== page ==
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Duterte directs military, police to work with Comelec for peaceful polls

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President Rodrigo Duterte has directed law enforcers to work with the Commission on Elections (Comelec) to ensure free and peaceful election come May 2022.

Duterte last month signed Memorandum Order 59, which deputizes uniformed personnel, including the Armed Forces of the Philippines, for this year’s election. Copies of the order were only published on Wednesday.

“The foregoing law enforcement agencies and other concerned agencies are hereby directed to coordinate and cooperate with Comelec in the performance of their duties and functions,” the President said.

The memo, which takes effect immediately, concurred with Comelec’s Resolution No. 10744 (s. 2021) on deputizing agencies and instrumentalities.

Duterte cited Section 2, Article IX-C of the Constitution which empowers the Comelec to deputize, with the concurrence of the President, law enforcement agencies for the exclusive purpose of ensuring “free, orderly, honest, peaceful, and credible elections.”

In his speeches, the President repeatedly vowed to spend the remaining months of his term ensuring orderly conduct of the democratic process.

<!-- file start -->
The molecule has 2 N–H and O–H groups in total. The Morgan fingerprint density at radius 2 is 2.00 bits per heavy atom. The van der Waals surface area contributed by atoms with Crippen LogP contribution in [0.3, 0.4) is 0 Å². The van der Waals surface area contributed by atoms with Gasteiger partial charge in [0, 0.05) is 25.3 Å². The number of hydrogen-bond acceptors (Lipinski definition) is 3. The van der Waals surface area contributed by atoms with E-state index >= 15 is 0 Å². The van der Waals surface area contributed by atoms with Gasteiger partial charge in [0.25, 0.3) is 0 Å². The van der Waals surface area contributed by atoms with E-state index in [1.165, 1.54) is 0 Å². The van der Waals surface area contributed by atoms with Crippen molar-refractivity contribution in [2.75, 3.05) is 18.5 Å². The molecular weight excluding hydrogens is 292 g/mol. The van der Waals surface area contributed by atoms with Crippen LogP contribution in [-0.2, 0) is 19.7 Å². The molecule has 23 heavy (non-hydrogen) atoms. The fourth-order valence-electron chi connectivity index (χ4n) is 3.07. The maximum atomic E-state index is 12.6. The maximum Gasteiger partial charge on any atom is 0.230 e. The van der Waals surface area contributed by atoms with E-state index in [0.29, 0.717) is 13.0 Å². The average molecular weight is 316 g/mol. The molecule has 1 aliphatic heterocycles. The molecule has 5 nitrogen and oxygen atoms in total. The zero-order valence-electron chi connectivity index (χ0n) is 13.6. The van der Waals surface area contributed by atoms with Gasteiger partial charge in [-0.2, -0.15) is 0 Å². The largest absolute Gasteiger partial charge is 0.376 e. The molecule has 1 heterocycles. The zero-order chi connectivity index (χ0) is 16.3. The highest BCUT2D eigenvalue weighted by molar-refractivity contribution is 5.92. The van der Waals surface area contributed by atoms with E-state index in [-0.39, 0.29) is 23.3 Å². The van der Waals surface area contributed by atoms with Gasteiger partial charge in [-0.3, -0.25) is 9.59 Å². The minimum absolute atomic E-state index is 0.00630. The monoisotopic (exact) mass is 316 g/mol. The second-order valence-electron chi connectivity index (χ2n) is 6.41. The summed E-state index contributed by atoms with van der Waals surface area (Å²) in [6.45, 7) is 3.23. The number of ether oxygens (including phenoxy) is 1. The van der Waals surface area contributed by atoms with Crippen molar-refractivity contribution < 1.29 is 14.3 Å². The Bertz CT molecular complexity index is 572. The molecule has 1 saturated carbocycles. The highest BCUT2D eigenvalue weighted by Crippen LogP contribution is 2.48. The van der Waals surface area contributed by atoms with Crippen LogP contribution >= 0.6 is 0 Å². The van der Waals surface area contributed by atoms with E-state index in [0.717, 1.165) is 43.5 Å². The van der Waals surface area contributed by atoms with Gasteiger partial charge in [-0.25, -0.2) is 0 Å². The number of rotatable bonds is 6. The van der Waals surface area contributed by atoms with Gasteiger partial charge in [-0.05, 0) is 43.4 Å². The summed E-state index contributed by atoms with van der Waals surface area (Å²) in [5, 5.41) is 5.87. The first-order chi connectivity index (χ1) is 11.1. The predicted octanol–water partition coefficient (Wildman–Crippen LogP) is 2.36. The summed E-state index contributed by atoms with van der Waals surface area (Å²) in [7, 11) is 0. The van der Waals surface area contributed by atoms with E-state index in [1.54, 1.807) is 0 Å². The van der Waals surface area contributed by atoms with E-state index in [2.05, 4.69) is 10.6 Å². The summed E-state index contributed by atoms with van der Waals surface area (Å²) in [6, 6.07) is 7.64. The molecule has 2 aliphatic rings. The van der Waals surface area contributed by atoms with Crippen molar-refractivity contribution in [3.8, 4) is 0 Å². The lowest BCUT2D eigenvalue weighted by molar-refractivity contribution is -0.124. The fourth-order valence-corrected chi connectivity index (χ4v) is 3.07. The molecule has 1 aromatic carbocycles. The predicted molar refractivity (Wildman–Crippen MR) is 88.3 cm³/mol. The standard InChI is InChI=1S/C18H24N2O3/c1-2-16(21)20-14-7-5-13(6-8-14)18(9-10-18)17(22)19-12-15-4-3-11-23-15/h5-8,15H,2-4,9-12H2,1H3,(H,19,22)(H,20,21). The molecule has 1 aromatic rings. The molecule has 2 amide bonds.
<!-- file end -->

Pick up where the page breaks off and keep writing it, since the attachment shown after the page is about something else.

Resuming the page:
He even warned political warlords and communist insurgents to stay out of the May elections, saying he would not think twice about using military force to suppress violence and security threats.

“The work of our imperfect democracy will certainly continue. My administration will ensure an honest, peaceful, credible, and free election in May,” Duterte said last year during his intervention at the United States’ Summit for Democracy convened by US President Joe Biden.

Duterte, who will bow out of office in June, said it would be his “highest honor” to turn over the reins of power to his successor knowing that he did his “best to serve the country and people.”

More than 18,000 positions are up for grabs in the upcoming election, including the presidency, the vice presidency, and 12 Senate seats.

This year’s nationwide election is deemed crucial in determining the government’s direction for the next six years as the country continues to grapple with the coronavirus pandemic.

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